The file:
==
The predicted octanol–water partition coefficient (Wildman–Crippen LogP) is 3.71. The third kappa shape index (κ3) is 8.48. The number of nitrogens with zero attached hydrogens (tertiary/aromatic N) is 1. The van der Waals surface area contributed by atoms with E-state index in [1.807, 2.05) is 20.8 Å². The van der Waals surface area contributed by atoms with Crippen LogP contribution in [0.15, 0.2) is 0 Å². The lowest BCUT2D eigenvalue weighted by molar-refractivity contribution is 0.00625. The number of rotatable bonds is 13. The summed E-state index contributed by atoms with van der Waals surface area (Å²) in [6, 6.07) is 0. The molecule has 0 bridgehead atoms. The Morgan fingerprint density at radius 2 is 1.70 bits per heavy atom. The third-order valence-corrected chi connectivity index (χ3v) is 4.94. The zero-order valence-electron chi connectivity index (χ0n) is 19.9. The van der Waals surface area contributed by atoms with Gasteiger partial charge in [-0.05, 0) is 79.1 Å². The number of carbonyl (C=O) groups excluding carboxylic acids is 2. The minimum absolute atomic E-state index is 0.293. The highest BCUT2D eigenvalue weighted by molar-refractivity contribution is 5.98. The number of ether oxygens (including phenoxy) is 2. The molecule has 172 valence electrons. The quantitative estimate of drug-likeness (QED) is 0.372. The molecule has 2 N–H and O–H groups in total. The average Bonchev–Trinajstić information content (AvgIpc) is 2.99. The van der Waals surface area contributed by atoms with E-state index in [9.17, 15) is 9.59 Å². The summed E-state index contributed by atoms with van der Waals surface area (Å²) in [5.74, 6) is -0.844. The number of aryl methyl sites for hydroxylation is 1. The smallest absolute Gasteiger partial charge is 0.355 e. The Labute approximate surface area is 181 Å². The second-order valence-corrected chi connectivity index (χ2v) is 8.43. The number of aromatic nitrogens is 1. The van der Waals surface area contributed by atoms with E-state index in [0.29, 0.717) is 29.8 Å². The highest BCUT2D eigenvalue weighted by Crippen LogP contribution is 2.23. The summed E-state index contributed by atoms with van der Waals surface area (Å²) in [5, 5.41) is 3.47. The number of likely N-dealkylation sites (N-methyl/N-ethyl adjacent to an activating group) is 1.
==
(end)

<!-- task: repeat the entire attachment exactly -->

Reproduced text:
The predicted octanol–water partition coefficient (Wildman–Crippen LogP) is 3.71. The third kappa shape index (κ3) is 8.48. The number of nitrogens with zero attached hydrogens (tertiary/aromatic N) is 1. The van der Waals surface area contributed by atoms with E-state index in [1.807, 2.05) is 20.8 Å². The van der Waals surface area contributed by atoms with Crippen LogP contribution in [0.15, 0.2) is 0 Å². The lowest BCUT2D eigenvalue weighted by molar-refractivity contribution is 0.00625. The number of rotatable bonds is 13. The summed E-state index contributed by atoms with van der Waals surface area (Å²) in [6, 6.07) is 0. The molecule has 0 bridgehead atoms. The Morgan fingerprint density at radius 2 is 1.70 bits per heavy atom. The third-order valence-corrected chi connectivity index (χ3v) is 4.94. The zero-order valence-electron chi connectivity index (χ0n) is 19.9. The van der Waals surface area contributed by atoms with Gasteiger partial charge in [-0.05, 0) is 79.1 Å². The number of carbonyl (C=O) groups excluding carboxylic acids is 2. The minimum absolute atomic E-state index is 0.293. The highest BCUT2D eigenvalue weighted by molar-refractivity contribution is 5.98. The number of ether oxygens (including phenoxy) is 2. The molecule has 172 valence electrons. The quantitative estimate of drug-likeness (QED) is 0.372. The molecule has 2 N–H and O–H groups in total. The average Bonchev–Trinajstić information content (AvgIpc) is 2.99. The van der Waals surface area contributed by atoms with E-state index in [9.17, 15) is 9.59 Å². The summed E-state index contributed by atoms with van der Waals surface area (Å²) in [5.74, 6) is -0.844. The number of aryl methyl sites for hydroxylation is 1. The smallest absolute Gasteiger partial charge is 0.355 e. The Labute approximate surface area is 181 Å². The second-order valence-corrected chi connectivity index (χ2v) is 8.43. The number of aromatic nitrogens is 1. The van der Waals surface area contributed by atoms with E-state index in [0.29, 0.717) is 29.8 Å². The highest BCUT2D eigenvalue weighted by Crippen LogP contribution is 2.23. The summed E-state index contributed by atoms with van der Waals surface area (Å²) in [5, 5.41) is 3.47. The number of likely N-dealkylation sites (N-methyl/N-ethyl adjacent to an activating group) is 1.